The Territorial Army was the brainchild of R.B.Haldane, the Liberal politician who is recognised by historians as Britain’s most effective and efficient War Minister. In the run-up to the Great War, military opinion formers such as Rudyard Kipling and Lord Roberts, became concerned that the regular British Army, with an establishment of just 100,000 men, then as now had become prone to ‘over stretch’. It was expected both to guard and garrison the far-flung British Empire – then comprising a quarter of the Globe – as well as being ready to deploy in Europe against the growing threat of German expansion. Unlike her European rivals, Britain had no tradition of conscription to make up this shortfall in numbers. Haldane’s innovative answer was the Territorial Army – a force of part-time ‘citizen soldiers’ who would retain their place in civilian life, but would train and serve alongside the regulars, and be ready to be instantly deployed in the increasingly likely event of war. The ‘Terriers’ more than proved their worth when the Great War broke out only seven years after Haldane had introduced them in 1907, bridging the gap between the destruction of the old regular Army in 1914 and the arrival of the volunteer New Armies on the Somme in mid-1916. This handsome four-volume descriptive account of the part-time soldiers by military writer Walter Richards, was published just before the Great War. It has the advantage of 32 full-page colour plate illustrations of uniforms by R. Caton Woodville, recognised as Britain’s foremost military uniform artist of the era.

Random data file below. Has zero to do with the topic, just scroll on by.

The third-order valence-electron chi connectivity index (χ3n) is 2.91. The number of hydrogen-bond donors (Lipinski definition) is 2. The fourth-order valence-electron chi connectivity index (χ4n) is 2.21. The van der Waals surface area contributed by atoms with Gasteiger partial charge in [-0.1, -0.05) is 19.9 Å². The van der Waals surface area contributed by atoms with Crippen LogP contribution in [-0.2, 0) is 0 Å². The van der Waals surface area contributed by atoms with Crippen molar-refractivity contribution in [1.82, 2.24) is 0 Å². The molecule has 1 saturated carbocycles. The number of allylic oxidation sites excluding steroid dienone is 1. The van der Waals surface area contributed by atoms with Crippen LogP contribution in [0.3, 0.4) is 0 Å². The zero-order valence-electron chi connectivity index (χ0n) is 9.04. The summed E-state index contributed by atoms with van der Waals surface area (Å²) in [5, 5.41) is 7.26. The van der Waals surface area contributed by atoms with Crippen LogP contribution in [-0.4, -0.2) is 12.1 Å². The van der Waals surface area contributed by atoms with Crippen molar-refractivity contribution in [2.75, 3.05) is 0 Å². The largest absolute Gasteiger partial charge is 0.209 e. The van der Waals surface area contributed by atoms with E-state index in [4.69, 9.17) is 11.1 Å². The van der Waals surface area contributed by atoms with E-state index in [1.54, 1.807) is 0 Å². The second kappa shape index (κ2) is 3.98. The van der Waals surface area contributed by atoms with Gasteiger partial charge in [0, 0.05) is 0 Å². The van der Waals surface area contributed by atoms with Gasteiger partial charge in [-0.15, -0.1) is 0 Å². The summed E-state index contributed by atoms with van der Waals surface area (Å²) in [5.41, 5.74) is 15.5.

HIS MAJESTY’S TERRITORIAL ARMY A descriptive account of the Yeomanry, Artillery, Engineers and Infantry with the Army Service and Medical Corps, comprising “The King’s Imperial Army of the Second Line”.
A handsome four-volume description of the new Territorial Army, published soon after its introduction by R. B. Haldane in 1907. Full-page colour uniform illustrations by R. Caton Woodville, the foremost military artist of the era.